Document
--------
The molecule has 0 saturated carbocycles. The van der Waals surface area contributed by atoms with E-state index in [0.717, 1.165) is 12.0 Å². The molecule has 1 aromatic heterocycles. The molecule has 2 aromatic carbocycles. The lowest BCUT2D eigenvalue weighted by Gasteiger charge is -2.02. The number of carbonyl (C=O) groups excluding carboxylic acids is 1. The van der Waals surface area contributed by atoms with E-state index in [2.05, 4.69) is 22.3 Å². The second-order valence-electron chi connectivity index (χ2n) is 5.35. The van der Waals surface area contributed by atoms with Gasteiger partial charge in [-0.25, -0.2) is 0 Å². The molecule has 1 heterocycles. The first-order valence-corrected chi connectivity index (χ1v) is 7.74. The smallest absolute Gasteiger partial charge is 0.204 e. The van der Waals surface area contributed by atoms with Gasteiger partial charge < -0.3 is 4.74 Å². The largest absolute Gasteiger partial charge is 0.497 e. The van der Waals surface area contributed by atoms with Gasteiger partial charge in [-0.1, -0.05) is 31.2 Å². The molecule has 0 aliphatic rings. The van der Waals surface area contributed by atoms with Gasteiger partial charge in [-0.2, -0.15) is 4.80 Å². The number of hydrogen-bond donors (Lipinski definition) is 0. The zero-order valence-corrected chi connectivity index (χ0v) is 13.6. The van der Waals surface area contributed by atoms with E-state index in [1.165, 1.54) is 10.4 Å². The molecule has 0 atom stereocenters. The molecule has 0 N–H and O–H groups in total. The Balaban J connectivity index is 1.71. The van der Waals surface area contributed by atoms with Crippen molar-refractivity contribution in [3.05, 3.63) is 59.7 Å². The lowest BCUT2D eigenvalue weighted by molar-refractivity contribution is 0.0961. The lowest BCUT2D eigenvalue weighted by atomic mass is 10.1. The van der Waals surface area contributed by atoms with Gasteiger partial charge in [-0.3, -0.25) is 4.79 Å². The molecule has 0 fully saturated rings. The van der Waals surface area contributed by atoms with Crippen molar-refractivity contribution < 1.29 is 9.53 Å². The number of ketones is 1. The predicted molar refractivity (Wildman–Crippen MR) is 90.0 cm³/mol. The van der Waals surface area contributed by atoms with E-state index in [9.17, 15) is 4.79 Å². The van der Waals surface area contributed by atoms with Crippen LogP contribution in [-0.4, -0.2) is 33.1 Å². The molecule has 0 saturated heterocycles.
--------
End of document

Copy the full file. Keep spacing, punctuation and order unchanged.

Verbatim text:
The molecule has 0 saturated carbocycles. The van der Waals surface area contributed by atoms with E-state index in [0.717, 1.165) is 12.0 Å². The molecule has 1 aromatic heterocycles. The molecule has 2 aromatic carbocycles. The lowest BCUT2D eigenvalue weighted by Gasteiger charge is -2.02. The number of carbonyl (C=O) groups excluding carboxylic acids is 1. The van der Waals surface area contributed by atoms with E-state index in [2.05, 4.69) is 22.3 Å². The second-order valence-electron chi connectivity index (χ2n) is 5.35. The van der Waals surface area contributed by atoms with Gasteiger partial charge in [-0.25, -0.2) is 0 Å². The molecule has 1 heterocycles. The first-order valence-corrected chi connectivity index (χ1v) is 7.74. The smallest absolute Gasteiger partial charge is 0.204 e. The van der Waals surface area contributed by atoms with Gasteiger partial charge < -0.3 is 4.74 Å². The largest absolute Gasteiger partial charge is 0.497 e. The van der Waals surface area contributed by atoms with Gasteiger partial charge in [-0.1, -0.05) is 31.2 Å². The molecule has 0 aliphatic rings. The van der Waals surface area contributed by atoms with Gasteiger partial charge in [-0.2, -0.15) is 4.80 Å². The number of hydrogen-bond donors (Lipinski definition) is 0. The zero-order valence-corrected chi connectivity index (χ0v) is 13.6. The van der Waals surface area contributed by atoms with E-state index in [1.165, 1.54) is 10.4 Å². The molecule has 0 atom stereocenters. The molecule has 0 N–H and O–H groups in total. The Balaban J connectivity index is 1.71. The van der Waals surface area contributed by atoms with Crippen molar-refractivity contribution in [3.05, 3.63) is 59.7 Å². The lowest BCUT2D eigenvalue weighted by molar-refractivity contribution is 0.0961. The lowest BCUT2D eigenvalue weighted by atomic mass is 10.1. The van der Waals surface area contributed by atoms with Gasteiger partial charge in [-0.3, -0.25) is 4.79 Å². The molecule has 0 fully saturated rings. The van der Waals surface area contributed by atoms with Crippen molar-refractivity contribution < 1.29 is 9.53 Å². The number of ketones is 1. The predicted molar refractivity (Wildman–Crippen MR) is 90.0 cm³/mol. The van der Waals surface area contributed by atoms with E-state index in [9.17, 15) is 4.79 Å². The van der Waals surface area contributed by atoms with Crippen LogP contribution in [-0.4, -0.2) is 33.1 Å². The molecule has 0 saturated heterocycles.